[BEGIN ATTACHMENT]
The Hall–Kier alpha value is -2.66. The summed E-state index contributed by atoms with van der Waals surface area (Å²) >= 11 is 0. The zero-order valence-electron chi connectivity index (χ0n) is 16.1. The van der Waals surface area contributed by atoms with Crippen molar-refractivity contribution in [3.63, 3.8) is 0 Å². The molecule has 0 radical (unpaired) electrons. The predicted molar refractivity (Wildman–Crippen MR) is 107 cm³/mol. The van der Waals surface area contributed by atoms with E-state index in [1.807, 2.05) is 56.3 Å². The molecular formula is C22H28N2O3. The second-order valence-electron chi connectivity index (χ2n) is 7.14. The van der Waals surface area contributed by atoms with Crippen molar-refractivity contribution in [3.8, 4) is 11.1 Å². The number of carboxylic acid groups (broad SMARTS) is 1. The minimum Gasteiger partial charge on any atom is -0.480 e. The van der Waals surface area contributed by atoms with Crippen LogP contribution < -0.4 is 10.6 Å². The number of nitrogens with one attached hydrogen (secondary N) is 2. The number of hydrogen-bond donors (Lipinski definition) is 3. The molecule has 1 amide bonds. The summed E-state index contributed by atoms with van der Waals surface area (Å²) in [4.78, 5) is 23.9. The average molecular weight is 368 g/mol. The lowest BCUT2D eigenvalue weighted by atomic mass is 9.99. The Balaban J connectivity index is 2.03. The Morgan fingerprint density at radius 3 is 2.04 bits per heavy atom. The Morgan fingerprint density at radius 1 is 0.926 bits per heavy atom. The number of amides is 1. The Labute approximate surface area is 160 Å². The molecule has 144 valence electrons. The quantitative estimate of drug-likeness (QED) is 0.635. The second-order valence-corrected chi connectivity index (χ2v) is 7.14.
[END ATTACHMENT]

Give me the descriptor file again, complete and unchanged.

The Hall–Kier alpha value is -2.66. The summed E-state index contributed by atoms with van der Waals surface area (Å²) >= 11 is 0. The zero-order valence-electron chi connectivity index (χ0n) is 16.1. The van der Waals surface area contributed by atoms with Crippen molar-refractivity contribution in [3.63, 3.8) is 0 Å². The molecule has 0 radical (unpaired) electrons. The predicted molar refractivity (Wildman–Crippen MR) is 107 cm³/mol. The van der Waals surface area contributed by atoms with E-state index in [1.807, 2.05) is 56.3 Å². The molecular formula is C22H28N2O3. The second-order valence-electron chi connectivity index (χ2n) is 7.14. The van der Waals surface area contributed by atoms with Crippen molar-refractivity contribution in [3.8, 4) is 11.1 Å². The number of carboxylic acid groups (broad SMARTS) is 1. The minimum Gasteiger partial charge on any atom is -0.480 e. The van der Waals surface area contributed by atoms with Crippen LogP contribution < -0.4 is 10.6 Å². The number of nitrogens with one attached hydrogen (secondary N) is 2. The number of hydrogen-bond donors (Lipinski definition) is 3. The molecule has 1 amide bonds. The summed E-state index contributed by atoms with van der Waals surface area (Å²) in [4.78, 5) is 23.9. The average molecular weight is 368 g/mol. The lowest BCUT2D eigenvalue weighted by atomic mass is 9.99. The Balaban J connectivity index is 2.03. The Morgan fingerprint density at radius 3 is 2.04 bits per heavy atom. The Morgan fingerprint density at radius 1 is 0.926 bits per heavy atom. The number of amides is 1. The Labute approximate surface area is 160 Å². The molecule has 144 valence electrons. The quantitative estimate of drug-likeness (QED) is 0.635. The second-order valence-corrected chi connectivity index (χ2v) is 7.14.